PR/PR is a full-service boutique publicity agency specializing in professional speakers, consultants, and non-fiction authors. We place our clients in front of their target audience through print media and online sources.

Author Archive for Russell Trahan

Just to be clear …

With the arrival of the New Year there have been a lot of jokes about 2020 being the year of perfect clear vision.  This has prompted me to want to make a few facts clear with clients and potential clients of PR/PR Public Relations.

It is clear what we do works for the professional speakers, consultants, and non-fiction authors PR/PR represents to the media.  Over the 20+ years we’ve been doing this, 100% of our clients have gotten placements.  Now, while their results may be as varied as their expertise, PR/PR’s clients have all enjoyed gaining national name recognition in front of their target market of business decision makers who can hire for conventions, conferences, and corporate events. 

As a publicity agency, PR/PR’s measure of success is derived by the quality and quantity of media attention we procure for our client and their content.  Many clients choose to measure the success or failure of a particular campaign based on sales volume only. Unfortunately, this is a component that is out of our control. Once the media is in place, factors such as availability and fees weigh heavily in the ultimate success of bookings and/or book sales. No agency can guarantee you bookings or sales from their publicity efforts, and if they do they’re not being clear with you. 

Next year, I’m sure there will be many jokes about “hindsight being 2020.” We would hate for your hindsight to be one of regret you didn’t do more about your publicity.  Give PR/PR a call today!

Happy New Year!

Russell Trahan,

President, PR/PR Public Relations


Author, Sell Yourself Without Saying A Word


Holiday Season Myths, and prayers for The Bahamas

Below is the blog post I wrote last week to post today.  Since then, thousands of lives have been changed forever and millions more are awaiting the (hopeful) news that their lives won’t change.  I’m talking about, of course, Hurricane Dorian that stalled over The Bahamas this weekend as the largest storm in recorded history.  We at PR/PR pray for those who lost their lives and their loved ones remaining to rebuild.


Now, back to our regularly scheduled blog:

As we enter into the holiday season there are many myths which persist in our culture.  None of them particularly harmful, but they should be brought into the light so your actions for the next couple of months can be determined by the truth not just what ‘they’ think or ‘everyone’ believes.

  1. Candy Corn was originally not a Halloween candy

Invented by George Renninger, a candy maker at the Wunderle Candy Company of Philadelphia in the 1880s, Candy Corn was originally called “butter cream candies” and “chicken feed” since back then, corn was commonly used as food for livestock (they even had a rooster on the candy boxes).

It had no association with Halloween or fall, and was sold seasonally from March to November. After World War II, advertisers began marketing it as a special Halloween treat due to its colors and ties to the fall harvest.

  1. Holiday season is a slow time for publicity

Many people think that publicity during the holiday season, particularly November and December, is as less effective as other times of the year.  Yet, trade, industry, and association publications still produce issues in November and December, looking to fill those column inches with valuable content for their readers.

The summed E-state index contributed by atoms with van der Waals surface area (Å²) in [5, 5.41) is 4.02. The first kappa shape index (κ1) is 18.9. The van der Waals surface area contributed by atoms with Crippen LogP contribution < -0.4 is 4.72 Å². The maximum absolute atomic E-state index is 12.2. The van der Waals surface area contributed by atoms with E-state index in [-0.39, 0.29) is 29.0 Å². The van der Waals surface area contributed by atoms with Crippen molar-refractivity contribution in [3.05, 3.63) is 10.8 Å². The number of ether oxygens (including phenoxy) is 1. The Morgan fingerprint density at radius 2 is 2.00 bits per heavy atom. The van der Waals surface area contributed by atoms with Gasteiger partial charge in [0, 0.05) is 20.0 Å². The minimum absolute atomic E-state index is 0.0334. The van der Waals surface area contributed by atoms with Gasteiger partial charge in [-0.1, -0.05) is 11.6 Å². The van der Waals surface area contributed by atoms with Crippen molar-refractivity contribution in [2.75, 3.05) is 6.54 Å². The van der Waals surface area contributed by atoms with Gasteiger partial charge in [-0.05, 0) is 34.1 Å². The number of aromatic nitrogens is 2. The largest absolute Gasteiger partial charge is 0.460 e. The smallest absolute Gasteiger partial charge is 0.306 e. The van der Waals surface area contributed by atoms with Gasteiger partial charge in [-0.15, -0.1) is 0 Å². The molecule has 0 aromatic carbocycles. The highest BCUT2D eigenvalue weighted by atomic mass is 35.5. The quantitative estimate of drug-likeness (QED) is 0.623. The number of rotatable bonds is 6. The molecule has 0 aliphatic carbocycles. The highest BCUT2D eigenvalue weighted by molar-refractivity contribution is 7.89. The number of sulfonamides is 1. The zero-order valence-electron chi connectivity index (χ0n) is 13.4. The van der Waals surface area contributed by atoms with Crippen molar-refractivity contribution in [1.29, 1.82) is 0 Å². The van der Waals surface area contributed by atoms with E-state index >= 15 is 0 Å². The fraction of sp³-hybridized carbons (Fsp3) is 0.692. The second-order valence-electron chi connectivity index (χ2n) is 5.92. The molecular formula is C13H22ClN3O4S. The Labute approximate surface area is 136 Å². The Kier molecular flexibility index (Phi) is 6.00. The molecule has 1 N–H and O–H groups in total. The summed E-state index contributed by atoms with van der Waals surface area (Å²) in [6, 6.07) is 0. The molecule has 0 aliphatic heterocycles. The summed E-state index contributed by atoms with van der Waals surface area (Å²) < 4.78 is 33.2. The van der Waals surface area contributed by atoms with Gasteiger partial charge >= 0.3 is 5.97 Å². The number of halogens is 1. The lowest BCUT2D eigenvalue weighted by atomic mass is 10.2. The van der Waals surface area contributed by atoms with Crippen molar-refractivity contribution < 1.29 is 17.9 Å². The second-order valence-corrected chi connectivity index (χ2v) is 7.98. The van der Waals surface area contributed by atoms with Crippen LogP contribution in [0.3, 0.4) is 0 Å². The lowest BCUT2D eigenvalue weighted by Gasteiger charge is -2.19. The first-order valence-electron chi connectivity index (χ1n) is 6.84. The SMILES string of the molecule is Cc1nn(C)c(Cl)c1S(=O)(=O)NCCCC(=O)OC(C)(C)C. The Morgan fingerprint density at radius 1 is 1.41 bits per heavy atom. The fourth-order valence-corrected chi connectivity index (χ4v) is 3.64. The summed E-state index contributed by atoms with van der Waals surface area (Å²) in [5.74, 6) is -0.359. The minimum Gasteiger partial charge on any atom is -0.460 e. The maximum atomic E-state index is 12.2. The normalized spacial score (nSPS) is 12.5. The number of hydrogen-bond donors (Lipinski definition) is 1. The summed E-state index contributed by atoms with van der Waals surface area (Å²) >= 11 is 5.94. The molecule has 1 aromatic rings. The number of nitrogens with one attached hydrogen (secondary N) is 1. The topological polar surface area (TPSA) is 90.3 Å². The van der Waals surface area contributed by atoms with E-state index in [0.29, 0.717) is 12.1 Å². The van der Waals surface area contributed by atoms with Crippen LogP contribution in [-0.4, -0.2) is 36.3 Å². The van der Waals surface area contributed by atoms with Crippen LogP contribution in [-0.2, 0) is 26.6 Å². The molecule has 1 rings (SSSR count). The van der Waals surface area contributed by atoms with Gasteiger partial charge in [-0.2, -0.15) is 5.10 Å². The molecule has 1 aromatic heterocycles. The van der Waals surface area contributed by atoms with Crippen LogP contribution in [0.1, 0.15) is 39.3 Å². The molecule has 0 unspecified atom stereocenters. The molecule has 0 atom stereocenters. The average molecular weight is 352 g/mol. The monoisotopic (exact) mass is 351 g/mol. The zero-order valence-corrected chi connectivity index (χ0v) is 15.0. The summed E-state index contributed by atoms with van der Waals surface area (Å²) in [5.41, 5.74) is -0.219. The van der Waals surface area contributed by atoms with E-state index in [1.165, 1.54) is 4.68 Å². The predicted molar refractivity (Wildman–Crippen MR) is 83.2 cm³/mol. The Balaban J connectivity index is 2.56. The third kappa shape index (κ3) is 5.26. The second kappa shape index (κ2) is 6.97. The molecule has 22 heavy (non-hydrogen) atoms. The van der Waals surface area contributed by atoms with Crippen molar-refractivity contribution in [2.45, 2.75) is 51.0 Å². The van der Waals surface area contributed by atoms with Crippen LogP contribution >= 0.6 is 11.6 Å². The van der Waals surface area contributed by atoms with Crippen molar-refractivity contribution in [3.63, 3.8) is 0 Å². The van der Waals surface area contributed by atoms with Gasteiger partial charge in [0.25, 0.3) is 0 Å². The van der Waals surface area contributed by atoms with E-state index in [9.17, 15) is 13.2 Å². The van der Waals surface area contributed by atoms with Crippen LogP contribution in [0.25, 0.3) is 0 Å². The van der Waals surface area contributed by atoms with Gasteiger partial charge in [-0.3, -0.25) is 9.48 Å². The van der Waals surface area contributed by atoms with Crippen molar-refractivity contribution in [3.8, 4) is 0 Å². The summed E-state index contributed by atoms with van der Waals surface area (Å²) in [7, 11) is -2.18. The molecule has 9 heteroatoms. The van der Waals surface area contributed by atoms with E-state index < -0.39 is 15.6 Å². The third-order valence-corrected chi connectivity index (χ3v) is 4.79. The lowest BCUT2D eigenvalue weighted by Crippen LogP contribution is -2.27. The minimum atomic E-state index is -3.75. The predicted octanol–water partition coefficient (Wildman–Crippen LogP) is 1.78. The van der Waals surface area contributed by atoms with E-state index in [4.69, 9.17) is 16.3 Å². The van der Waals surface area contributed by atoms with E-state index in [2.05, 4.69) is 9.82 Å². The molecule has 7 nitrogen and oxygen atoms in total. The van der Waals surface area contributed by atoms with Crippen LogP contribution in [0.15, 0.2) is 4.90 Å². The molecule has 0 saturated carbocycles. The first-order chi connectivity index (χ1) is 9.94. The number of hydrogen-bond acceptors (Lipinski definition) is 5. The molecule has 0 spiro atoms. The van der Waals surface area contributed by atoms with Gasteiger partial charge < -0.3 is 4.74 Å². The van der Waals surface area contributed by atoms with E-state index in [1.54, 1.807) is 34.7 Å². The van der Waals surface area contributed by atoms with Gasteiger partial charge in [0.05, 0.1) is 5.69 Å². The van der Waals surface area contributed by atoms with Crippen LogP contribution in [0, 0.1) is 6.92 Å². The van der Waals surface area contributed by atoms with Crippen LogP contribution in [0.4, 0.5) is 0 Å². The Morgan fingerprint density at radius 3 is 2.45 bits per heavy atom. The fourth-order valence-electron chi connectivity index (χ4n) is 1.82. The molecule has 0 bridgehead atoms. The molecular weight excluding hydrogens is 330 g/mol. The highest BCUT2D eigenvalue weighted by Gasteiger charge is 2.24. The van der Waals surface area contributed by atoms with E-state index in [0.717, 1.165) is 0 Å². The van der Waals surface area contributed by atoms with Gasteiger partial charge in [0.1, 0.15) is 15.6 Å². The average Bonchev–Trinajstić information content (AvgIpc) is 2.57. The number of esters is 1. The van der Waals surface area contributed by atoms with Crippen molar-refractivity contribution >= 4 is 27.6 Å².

The most common ‘skipped’ months of publications is July or August.  However, this is not due to a lack of readership, but more due to the increased workload of the association’s annual convention making the issue for the event often the highest read of the year. 

  1. The Pilgrims Landed on Plymouth Rock

According to historian George Willison the story about the rock is all malarkey, a public relations stunt pulled off by townsfolk to attract attention. The Pilgrims first made landfall at Provincetown. 

The Plymouth Rock legend rests entirely on dubious testimony told more than a century after the Mayflower landed. So, we’ve all just gone merrily along repeating the same old story as if it’s true when it’s not. Of course, the people of Plymouth stick by hoary tradition. Tour guides insist that Plymouth Rock is THE rock.

  1. Santa Claus Originally Wore a Green Suit

Santa Claus comes from St. Nicholas, a Christian bishop in the fourth century AD. St. Nicholas had inherited a great deal of wealth and was known for giving it away to help the needy. St. Nick’s name became Sint-Nicolaas in Dutch, or Sinter Klaas for short. Which is only a hop, skip, and jump to Santa Claus.

Though Santa Claus has worn blue and white and green in the past, his traditional red suit came from a 1930s ad by Coca Cola.   

  1. After New Year’s is the best time to start a publicity campaign

Getting publicity for your speaking and/or consulting business is one resolution that should not wait until after New Year’s!  Most trade, industry, and association publications work 60-90 days out.  This means an article pitched out in January won’t be in-print until March or April.  Why not get the jump on the competition, start your campaign in October or November and be first in front of your target market in the first issue of the year?

Of course, online placements can come much sooner than in-print one, but even when getting online placements there is always a ramp-up time at the beginning of a campaign where themes are chosen, articles drafted, call to actions honed, etc.  Starting your campaign in December will ensure online placements in early January, weeks before the competition who waiting until after the ball dropped.

We hope you enjoyed these myths and facts about the holiday season.  May the next couple of months bring you happiness and all the holidays entail.

Happy Holidays!

Russell Trahan,

President, PR/PR Public Relations


Author, Sell Yourself Without Saying A Word